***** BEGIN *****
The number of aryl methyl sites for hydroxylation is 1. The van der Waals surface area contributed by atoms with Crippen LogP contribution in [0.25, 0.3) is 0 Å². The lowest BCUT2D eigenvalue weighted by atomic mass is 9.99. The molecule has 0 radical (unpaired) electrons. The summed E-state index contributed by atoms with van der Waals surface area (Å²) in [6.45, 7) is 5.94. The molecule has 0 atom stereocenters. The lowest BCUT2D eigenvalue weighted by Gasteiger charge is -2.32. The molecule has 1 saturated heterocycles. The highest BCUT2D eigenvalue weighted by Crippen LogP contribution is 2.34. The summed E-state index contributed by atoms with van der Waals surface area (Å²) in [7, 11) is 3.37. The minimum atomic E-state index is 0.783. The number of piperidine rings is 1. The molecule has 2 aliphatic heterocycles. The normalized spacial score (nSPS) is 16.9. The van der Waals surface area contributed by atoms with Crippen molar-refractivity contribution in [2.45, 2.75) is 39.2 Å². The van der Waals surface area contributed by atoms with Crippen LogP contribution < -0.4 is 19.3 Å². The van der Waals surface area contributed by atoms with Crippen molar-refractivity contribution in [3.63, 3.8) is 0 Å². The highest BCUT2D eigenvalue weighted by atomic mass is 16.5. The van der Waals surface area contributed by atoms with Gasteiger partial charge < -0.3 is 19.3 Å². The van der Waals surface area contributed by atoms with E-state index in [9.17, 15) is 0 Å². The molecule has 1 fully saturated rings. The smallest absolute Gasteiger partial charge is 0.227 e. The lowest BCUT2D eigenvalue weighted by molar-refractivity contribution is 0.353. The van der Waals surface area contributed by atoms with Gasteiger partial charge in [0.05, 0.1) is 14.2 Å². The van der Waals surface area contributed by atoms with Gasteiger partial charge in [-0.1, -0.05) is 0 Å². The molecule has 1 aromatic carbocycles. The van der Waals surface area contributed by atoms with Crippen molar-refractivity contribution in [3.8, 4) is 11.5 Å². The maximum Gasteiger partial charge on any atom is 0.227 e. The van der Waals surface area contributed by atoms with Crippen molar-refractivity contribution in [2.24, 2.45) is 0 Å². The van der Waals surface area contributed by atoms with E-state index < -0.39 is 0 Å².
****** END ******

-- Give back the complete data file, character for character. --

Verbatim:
The number of aryl methyl sites for hydroxylation is 1. The van der Waals surface area contributed by atoms with Crippen LogP contribution in [0.25, 0.3) is 0 Å². The lowest BCUT2D eigenvalue weighted by atomic mass is 9.99. The molecule has 0 radical (unpaired) electrons. The summed E-state index contributed by atoms with van der Waals surface area (Å²) in [6.45, 7) is 5.94. The molecule has 0 atom stereocenters. The lowest BCUT2D eigenvalue weighted by Gasteiger charge is -2.32. The molecule has 1 saturated heterocycles. The highest BCUT2D eigenvalue weighted by Crippen LogP contribution is 2.34. The summed E-state index contributed by atoms with van der Waals surface area (Å²) in [7, 11) is 3.37. The minimum atomic E-state index is 0.783. The number of piperidine rings is 1. The molecule has 2 aliphatic heterocycles. The normalized spacial score (nSPS) is 16.9. The van der Waals surface area contributed by atoms with Crippen molar-refractivity contribution in [2.45, 2.75) is 39.2 Å². The van der Waals surface area contributed by atoms with Crippen LogP contribution < -0.4 is 19.3 Å². The van der Waals surface area contributed by atoms with Crippen molar-refractivity contribution in [3.63, 3.8) is 0 Å². The highest BCUT2D eigenvalue weighted by atomic mass is 16.5. The van der Waals surface area contributed by atoms with Gasteiger partial charge < -0.3 is 19.3 Å². The van der Waals surface area contributed by atoms with E-state index in [9.17, 15) is 0 Å². The molecule has 1 fully saturated rings. The smallest absolute Gasteiger partial charge is 0.227 e. The lowest BCUT2D eigenvalue weighted by molar-refractivity contribution is 0.353. The van der Waals surface area contributed by atoms with Gasteiger partial charge in [0.05, 0.1) is 14.2 Å². The van der Waals surface area contributed by atoms with Gasteiger partial charge in [-0.1, -0.05) is 0 Å². The molecule has 1 aromatic carbocycles. The van der Waals surface area contributed by atoms with Crippen molar-refractivity contribution in [3.8, 4) is 11.5 Å². The maximum Gasteiger partial charge on any atom is 0.227 e. The van der Waals surface area contributed by atoms with Crippen molar-refractivity contribution in [2.24, 2.45) is 0 Å². The van der Waals surface area contributed by atoms with E-state index < -0.39 is 0 Å².